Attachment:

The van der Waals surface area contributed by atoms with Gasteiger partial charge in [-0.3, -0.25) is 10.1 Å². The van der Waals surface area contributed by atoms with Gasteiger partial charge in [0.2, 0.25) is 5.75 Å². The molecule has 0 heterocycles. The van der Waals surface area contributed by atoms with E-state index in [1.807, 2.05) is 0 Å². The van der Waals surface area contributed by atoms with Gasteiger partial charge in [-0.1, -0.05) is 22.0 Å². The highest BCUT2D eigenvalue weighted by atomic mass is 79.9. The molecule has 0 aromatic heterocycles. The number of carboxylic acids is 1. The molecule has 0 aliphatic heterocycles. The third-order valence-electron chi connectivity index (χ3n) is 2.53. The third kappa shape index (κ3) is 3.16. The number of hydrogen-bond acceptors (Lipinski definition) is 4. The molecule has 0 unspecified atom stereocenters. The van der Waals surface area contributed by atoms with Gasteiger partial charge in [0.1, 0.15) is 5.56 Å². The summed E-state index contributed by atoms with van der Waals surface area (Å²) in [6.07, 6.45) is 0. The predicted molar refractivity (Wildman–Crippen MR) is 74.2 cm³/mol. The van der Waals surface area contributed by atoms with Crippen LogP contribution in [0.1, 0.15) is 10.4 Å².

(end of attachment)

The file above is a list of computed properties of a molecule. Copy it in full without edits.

The van der Waals surface area contributed by atoms with Gasteiger partial charge in [-0.3, -0.25) is 10.1 Å². The van der Waals surface area contributed by atoms with Gasteiger partial charge in [0.2, 0.25) is 5.75 Å². The molecule has 0 heterocycles. The van der Waals surface area contributed by atoms with E-state index in [1.807, 2.05) is 0 Å². The van der Waals surface area contributed by atoms with Gasteiger partial charge in [-0.1, -0.05) is 22.0 Å². The highest BCUT2D eigenvalue weighted by atomic mass is 79.9. The molecule has 0 aromatic heterocycles. The number of carboxylic acids is 1. The molecule has 0 aliphatic heterocycles. The third-order valence-electron chi connectivity index (χ3n) is 2.53. The third kappa shape index (κ3) is 3.16. The number of hydrogen-bond acceptors (Lipinski definition) is 4. The molecule has 0 unspecified atom stereocenters. The van der Waals surface area contributed by atoms with Gasteiger partial charge in [0.1, 0.15) is 5.56 Å². The summed E-state index contributed by atoms with van der Waals surface area (Å²) in [6.07, 6.45) is 0. The predicted molar refractivity (Wildman–Crippen MR) is 74.2 cm³/mol. The van der Waals surface area contributed by atoms with Crippen LogP contribution in [0.1, 0.15) is 10.4 Å².